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The IUPAC definition of an intensive variable is:

Physical quantity whose magnitude is independent of the extent of the system.

Why is it defined for "a system", and not for a homogenous system, as for a heterogenous system the quantity (e.g. density, temperature) might be different for the different extents/parts of the system?

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    $\begingroup$ There's no truly "homogenous" system. $\endgroup$ – Mithoron Sep 21 '17 at 16:08
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    $\begingroup$ I don't see why being heterogeneous would prevent a system from having an (average) density, temperature, etc. $\endgroup$ – SCH Sep 21 '17 at 16:10
  • $\begingroup$ @S.Chevalier. But if there is a clear boundary between the substances/phases, even the average temperature, density will not remain same for different parts of the system. $\endgroup$ – Ayushmaan Sep 22 '17 at 2:48
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For a homogeneous material, an intensive variable is independent of the amount of material. Even non-homogeneous materials approach homogeneity in each small local region. And in these regions, intensive variables have the same values as if you had if you had a large homogeneous region under the same local conditions.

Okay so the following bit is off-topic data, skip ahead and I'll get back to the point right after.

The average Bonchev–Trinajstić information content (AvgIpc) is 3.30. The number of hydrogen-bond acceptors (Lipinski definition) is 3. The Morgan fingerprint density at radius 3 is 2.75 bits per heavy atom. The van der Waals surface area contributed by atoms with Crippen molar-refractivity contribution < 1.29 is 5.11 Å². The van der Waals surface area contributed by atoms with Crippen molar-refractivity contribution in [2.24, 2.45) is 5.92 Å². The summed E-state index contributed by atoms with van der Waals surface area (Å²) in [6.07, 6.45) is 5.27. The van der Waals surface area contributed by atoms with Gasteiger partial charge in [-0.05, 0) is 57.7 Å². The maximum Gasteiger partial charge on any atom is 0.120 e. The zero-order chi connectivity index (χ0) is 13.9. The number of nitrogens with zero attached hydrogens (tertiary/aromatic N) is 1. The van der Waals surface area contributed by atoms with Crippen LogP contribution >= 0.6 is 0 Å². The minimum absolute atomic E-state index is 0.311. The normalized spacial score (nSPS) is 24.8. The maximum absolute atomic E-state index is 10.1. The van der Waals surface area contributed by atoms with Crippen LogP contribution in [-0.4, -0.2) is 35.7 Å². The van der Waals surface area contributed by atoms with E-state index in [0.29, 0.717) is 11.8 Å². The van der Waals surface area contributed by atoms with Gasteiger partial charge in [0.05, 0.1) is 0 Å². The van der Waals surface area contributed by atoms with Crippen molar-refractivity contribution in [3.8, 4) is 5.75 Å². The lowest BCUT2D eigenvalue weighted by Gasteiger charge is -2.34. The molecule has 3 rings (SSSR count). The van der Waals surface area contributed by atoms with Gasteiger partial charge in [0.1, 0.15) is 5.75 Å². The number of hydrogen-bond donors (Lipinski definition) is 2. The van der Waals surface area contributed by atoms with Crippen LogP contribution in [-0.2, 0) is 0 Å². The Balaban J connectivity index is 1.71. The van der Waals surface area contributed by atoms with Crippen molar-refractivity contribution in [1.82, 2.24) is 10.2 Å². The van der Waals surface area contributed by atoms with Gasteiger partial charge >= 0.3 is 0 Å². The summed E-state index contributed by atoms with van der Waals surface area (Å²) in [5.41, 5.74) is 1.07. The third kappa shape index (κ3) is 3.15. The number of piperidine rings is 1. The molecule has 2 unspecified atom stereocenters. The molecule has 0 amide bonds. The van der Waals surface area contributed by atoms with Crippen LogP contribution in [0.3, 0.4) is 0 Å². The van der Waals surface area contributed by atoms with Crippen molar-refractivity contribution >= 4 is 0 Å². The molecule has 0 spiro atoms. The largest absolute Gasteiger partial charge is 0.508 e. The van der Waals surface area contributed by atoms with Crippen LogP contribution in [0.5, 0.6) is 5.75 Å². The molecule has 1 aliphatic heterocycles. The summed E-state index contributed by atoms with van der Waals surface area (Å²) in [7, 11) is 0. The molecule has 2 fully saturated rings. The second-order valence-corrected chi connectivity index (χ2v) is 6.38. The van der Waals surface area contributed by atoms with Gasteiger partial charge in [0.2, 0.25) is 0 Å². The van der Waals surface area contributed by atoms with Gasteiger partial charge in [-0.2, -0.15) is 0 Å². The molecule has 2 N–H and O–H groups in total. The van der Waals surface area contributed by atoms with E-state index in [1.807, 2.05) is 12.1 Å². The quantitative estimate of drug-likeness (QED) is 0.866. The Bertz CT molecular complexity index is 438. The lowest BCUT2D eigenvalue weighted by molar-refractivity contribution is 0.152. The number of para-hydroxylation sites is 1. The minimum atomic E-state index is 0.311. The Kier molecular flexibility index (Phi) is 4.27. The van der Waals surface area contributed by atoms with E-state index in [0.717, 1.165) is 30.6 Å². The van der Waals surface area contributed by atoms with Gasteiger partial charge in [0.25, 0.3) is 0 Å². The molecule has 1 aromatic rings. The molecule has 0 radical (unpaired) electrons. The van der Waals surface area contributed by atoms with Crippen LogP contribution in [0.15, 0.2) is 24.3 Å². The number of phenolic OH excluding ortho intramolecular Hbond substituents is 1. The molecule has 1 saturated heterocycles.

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The intensivity of a variable doesn't depend on the homogeneity of the system.

Consider system A, a metal rod of length 2 with a gradient of temperature :

Temperature across a system of length 2

This metal rod has an average temperature, which you could calculate.

Now consider system B, a metal rod of length 4 with the same gradient of temperature :

Temperature across a system of length 4

This metal rod also has an average temperature. Furthermore, it is the same temperature as system A. (if you are unsure about that try to pick a gradient (I arbitrarily chose T = exp(-x) and T = exp(-x/2) for the graphs) and do the calculations yourself)

System B is bigger (it would be twice as massive) but its temperature is the same. Ergo the temperature doesn't depend on the size of the system and is an intensive variable.

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